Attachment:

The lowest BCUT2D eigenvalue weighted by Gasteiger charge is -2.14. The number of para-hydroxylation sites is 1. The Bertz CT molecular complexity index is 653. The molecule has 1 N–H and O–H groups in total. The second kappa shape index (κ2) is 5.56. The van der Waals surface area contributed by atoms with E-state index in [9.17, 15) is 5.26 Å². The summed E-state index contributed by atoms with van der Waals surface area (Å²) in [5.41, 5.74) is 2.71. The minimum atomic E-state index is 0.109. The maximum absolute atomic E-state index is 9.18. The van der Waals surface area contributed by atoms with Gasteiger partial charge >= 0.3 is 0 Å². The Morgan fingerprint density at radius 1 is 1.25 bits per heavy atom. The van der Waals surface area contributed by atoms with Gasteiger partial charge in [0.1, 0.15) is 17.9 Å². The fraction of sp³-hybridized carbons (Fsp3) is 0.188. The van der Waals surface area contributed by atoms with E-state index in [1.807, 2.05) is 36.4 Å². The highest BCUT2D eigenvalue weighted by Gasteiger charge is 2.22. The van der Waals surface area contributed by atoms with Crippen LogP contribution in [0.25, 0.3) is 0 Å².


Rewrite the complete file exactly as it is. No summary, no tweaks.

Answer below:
The lowest BCUT2D eigenvalue weighted by Gasteiger charge is -2.14. The number of para-hydroxylation sites is 1. The Bertz CT molecular complexity index is 653. The molecule has 1 N–H and O–H groups in total. The second kappa shape index (κ2) is 5.56. The van der Waals surface area contributed by atoms with E-state index in [9.17, 15) is 5.26 Å². The summed E-state index contributed by atoms with van der Waals surface area (Å²) in [5.41, 5.74) is 2.71. The minimum atomic E-state index is 0.109. The maximum absolute atomic E-state index is 9.18. The van der Waals surface area contributed by atoms with Gasteiger partial charge >= 0.3 is 0 Å². The Morgan fingerprint density at radius 1 is 1.25 bits per heavy atom. The van der Waals surface area contributed by atoms with Gasteiger partial charge in [0.1, 0.15) is 17.9 Å². The fraction of sp³-hybridized carbons (Fsp3) is 0.188. The van der Waals surface area contributed by atoms with E-state index in [1.807, 2.05) is 36.4 Å². The highest BCUT2D eigenvalue weighted by Gasteiger charge is 2.22. The van der Waals surface area contributed by atoms with Crippen LogP contribution in [0.25, 0.3) is 0 Å².